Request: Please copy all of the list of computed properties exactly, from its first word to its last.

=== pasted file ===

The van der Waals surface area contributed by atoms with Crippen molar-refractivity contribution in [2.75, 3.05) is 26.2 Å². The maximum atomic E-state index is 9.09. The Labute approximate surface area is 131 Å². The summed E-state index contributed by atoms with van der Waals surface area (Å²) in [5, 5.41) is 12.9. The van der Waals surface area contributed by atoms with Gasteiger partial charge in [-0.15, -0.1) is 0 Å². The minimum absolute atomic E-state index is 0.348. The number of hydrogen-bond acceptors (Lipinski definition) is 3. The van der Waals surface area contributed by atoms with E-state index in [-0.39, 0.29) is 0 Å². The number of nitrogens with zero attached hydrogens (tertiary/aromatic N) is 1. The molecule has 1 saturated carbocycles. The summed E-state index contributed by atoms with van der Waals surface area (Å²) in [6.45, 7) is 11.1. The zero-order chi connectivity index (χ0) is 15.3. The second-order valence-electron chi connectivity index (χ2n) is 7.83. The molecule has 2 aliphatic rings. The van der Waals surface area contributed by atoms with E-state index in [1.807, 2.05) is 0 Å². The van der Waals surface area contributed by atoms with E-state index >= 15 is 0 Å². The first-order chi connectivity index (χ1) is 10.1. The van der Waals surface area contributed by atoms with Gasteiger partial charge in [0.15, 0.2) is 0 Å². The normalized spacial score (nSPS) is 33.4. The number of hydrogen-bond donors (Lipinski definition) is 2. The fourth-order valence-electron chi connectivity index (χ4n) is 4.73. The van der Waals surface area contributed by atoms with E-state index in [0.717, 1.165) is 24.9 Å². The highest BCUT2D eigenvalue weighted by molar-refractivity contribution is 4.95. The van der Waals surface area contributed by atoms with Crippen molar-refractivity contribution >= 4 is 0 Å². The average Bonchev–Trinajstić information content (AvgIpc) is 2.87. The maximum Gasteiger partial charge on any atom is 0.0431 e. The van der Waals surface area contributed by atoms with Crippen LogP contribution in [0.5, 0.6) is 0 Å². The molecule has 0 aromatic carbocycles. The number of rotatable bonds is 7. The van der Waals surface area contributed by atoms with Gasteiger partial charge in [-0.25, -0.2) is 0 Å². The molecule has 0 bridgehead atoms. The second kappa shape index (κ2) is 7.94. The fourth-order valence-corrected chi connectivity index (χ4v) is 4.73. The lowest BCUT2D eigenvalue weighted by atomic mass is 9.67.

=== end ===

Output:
The van der Waals surface area contributed by atoms with Crippen molar-refractivity contribution in [2.75, 3.05) is 26.2 Å². The maximum atomic E-state index is 9.09. The Labute approximate surface area is 131 Å². The summed E-state index contributed by atoms with van der Waals surface area (Å²) in [5, 5.41) is 12.9. The van der Waals surface area contributed by atoms with Gasteiger partial charge in [-0.15, -0.1) is 0 Å². The minimum absolute atomic E-state index is 0.348. The number of hydrogen-bond acceptors (Lipinski definition) is 3. The van der Waals surface area contributed by atoms with E-state index in [-0.39, 0.29) is 0 Å². The number of nitrogens with zero attached hydrogens (tertiary/aromatic N) is 1. The molecule has 1 saturated carbocycles. The summed E-state index contributed by atoms with van der Waals surface area (Å²) in [6.45, 7) is 11.1. The zero-order chi connectivity index (χ0) is 15.3. The second-order valence-electron chi connectivity index (χ2n) is 7.83. The molecule has 2 aliphatic rings. The van der Waals surface area contributed by atoms with E-state index in [1.807, 2.05) is 0 Å². The van der Waals surface area contributed by atoms with E-state index >= 15 is 0 Å². The first-order chi connectivity index (χ1) is 10.1. The van der Waals surface area contributed by atoms with Gasteiger partial charge in [0.15, 0.2) is 0 Å². The normalized spacial score (nSPS) is 33.4. The number of hydrogen-bond donors (Lipinski definition) is 2. The fourth-order valence-electron chi connectivity index (χ4n) is 4.73. The van der Waals surface area contributed by atoms with E-state index in [0.717, 1.165) is 24.9 Å². The highest BCUT2D eigenvalue weighted by molar-refractivity contribution is 4.95. The van der Waals surface area contributed by atoms with Crippen molar-refractivity contribution >= 4 is 0 Å². The average Bonchev–Trinajstić information content (AvgIpc) is 2.87. The maximum Gasteiger partial charge on any atom is 0.0431 e. The van der Waals surface area contributed by atoms with Crippen LogP contribution in [0.5, 0.6) is 0 Å². The molecule has 0 aromatic carbocycles. The number of rotatable bonds is 7. The van der Waals surface area contributed by atoms with Gasteiger partial charge in [-0.25, -0.2) is 0 Å². The molecule has 0 bridgehead atoms. The second kappa shape index (κ2) is 7.94. The fourth-order valence-corrected chi connectivity index (χ4v) is 4.73. The lowest BCUT2D eigenvalue weighted by atomic mass is 9.67.